On Space | The Geometrical City

On Space | The Geometrical City
by Dr. Mark David Major, AICP, CNU-A

The geometrical city exists in and across time and space, a quantitative and describable pattern finitely persistent in its stability and infinitely malleable in its qualitative flexibility. The spatial geometry of the city flows, never halting and without beginning, it merges together into an intricate network of limitless possibilities and strategic offerings that guide the weary traveler to his destination. It is a tradition rooted in the instinctive nature of our being, stretching back into shadowy mists of the past and striding forward into the enchanted light of a promised future, bounded by the essential truth of living on a tiny sphere floating, awashed at the edges of a universal shore. The geometric city is the hearth of the community, the fertile land gathers around it, providing both sustenance to and sustaining from the urban ideal. At its center lies a sacred space, a place to gather for all, where insider and outsider mingle and exchange freely of their valued time and goods. This is the true Pilgrims’ pride of America, that which can be independently traced to worlds and cultures of Antiquity from east to west, south to north, following the path we emerged from African jungles to cross plains and rivers, the mountains and oceans. The geometrical city is the economy of the community, goods and services are exchanged in space and carried forth into the larger, unfamiliar world. It welcomes and reassures, it is questions with answers, offering solvable riddles to the observant and the observed.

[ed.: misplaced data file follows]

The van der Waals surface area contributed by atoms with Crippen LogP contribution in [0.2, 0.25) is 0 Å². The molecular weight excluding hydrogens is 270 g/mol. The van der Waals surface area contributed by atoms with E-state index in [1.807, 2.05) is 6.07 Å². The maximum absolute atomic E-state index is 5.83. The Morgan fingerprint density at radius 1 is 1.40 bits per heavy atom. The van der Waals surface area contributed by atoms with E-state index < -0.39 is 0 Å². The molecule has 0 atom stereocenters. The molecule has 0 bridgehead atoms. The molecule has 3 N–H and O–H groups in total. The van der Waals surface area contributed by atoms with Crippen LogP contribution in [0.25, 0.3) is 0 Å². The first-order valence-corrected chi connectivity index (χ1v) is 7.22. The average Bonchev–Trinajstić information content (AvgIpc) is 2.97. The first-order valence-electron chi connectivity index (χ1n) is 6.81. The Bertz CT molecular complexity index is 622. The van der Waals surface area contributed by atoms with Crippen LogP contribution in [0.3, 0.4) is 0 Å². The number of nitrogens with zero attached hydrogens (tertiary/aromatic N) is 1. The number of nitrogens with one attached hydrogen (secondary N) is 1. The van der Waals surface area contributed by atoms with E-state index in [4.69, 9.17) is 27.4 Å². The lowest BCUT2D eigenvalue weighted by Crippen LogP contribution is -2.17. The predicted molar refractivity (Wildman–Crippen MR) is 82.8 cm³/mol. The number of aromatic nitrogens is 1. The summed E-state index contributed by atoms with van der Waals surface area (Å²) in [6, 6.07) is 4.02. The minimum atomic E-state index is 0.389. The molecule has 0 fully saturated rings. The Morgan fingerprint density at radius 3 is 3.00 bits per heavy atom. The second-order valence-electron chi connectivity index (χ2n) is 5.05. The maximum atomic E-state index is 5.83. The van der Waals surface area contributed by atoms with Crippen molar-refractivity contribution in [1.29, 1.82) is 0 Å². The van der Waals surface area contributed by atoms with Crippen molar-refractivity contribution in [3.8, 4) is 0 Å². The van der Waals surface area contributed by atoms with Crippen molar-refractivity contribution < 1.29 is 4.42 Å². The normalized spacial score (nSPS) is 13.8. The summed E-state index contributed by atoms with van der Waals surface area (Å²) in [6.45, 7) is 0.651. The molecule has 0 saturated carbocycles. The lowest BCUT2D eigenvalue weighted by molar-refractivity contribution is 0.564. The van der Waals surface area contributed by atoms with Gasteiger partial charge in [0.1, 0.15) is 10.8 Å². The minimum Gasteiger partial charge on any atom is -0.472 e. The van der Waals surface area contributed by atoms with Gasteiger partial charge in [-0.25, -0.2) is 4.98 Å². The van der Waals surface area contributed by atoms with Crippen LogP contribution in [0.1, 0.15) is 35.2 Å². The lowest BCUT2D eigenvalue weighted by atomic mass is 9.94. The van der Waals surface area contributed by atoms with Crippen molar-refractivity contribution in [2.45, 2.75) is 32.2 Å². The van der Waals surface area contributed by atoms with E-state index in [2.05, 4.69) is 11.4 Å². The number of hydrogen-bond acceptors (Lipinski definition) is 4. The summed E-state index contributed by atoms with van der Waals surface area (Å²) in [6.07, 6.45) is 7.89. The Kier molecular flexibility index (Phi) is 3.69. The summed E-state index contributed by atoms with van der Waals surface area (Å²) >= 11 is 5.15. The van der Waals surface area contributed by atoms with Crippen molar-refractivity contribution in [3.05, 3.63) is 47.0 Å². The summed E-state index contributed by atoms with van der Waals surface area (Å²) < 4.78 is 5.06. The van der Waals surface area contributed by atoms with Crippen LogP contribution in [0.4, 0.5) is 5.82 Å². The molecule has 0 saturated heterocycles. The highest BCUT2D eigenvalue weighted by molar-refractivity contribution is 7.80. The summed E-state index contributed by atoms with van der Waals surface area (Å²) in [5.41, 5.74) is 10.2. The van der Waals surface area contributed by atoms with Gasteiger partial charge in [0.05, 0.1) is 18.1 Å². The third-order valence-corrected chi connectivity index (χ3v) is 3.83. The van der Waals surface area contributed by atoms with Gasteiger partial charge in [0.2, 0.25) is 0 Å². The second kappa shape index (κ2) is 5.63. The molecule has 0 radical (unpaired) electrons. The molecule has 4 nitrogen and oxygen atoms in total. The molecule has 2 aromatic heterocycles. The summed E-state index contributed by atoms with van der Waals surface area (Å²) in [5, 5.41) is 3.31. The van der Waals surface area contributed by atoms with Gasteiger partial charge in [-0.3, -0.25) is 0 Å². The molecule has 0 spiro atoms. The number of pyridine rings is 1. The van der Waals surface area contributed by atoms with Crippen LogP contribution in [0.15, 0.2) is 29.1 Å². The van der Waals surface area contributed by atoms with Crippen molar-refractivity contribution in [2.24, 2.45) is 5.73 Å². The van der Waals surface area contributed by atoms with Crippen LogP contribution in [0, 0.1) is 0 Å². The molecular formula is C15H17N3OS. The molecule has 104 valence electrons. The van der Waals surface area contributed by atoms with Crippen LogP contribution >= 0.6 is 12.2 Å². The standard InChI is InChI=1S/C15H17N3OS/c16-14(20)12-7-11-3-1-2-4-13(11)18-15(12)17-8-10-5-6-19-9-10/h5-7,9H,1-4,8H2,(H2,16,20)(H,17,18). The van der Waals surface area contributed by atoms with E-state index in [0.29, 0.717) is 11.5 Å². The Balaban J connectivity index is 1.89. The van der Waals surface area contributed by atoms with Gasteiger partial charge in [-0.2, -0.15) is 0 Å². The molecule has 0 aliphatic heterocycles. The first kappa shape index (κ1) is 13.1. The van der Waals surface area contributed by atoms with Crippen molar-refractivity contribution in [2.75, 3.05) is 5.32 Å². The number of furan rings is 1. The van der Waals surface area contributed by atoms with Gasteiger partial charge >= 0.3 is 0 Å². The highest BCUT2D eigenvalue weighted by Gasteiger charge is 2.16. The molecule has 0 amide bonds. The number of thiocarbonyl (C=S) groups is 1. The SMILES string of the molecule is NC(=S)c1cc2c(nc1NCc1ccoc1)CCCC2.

19th century America represents the urban fruition of a geometrical order, a full expression of the possibilities for street, block, square, and plan in the geometrical city. In the virgin land of this milieu, the geometrical city attains its Renaissance ideal, ultimately a Spanish model of the rational city, relentless in its magnificence as a tapestry, woven by individual hands into a common entity, holistic and worthy of an ancestral past from which it sprouted. Until, at last, radial parts emerge from within or reach forth from center-to-edge to bring a structural wonder to the urban spectacle. The formal and informal, planned and unplanned, coincide in the spatial beauty of the rationally urbane, all shaped within a Jeffersonian framework leaving marks on the landscape to this day. 20th century America demands the ruination of the geometric city in its heedless pursuit of state control and private profit; the faceless bureaucrat and masked capitalist hidden beneath self-serving rubrics, all in the name of an artificial (public and personal) welfare, which taunts the instinctive nature of urban dwelling. Stability is exchanged for unpredictability, the malleable for the rigid, the persistent for the ephemeral, and a natural pattern for the awkwardly contrived forever haunted by an unnatural entropy. It is a doctrine that demands more and more at the expense of less and less (quantity and cost) whilst ignoring the concept of the better and the best (quality). It becomes an irrational anti-city.

On Space is a regular series of philosophical posts from The Outlaw Urbanist. These short articles (usually about 500 words) are in draft form so ideas, suggestions, thoughts and constructive criticism are welcome.

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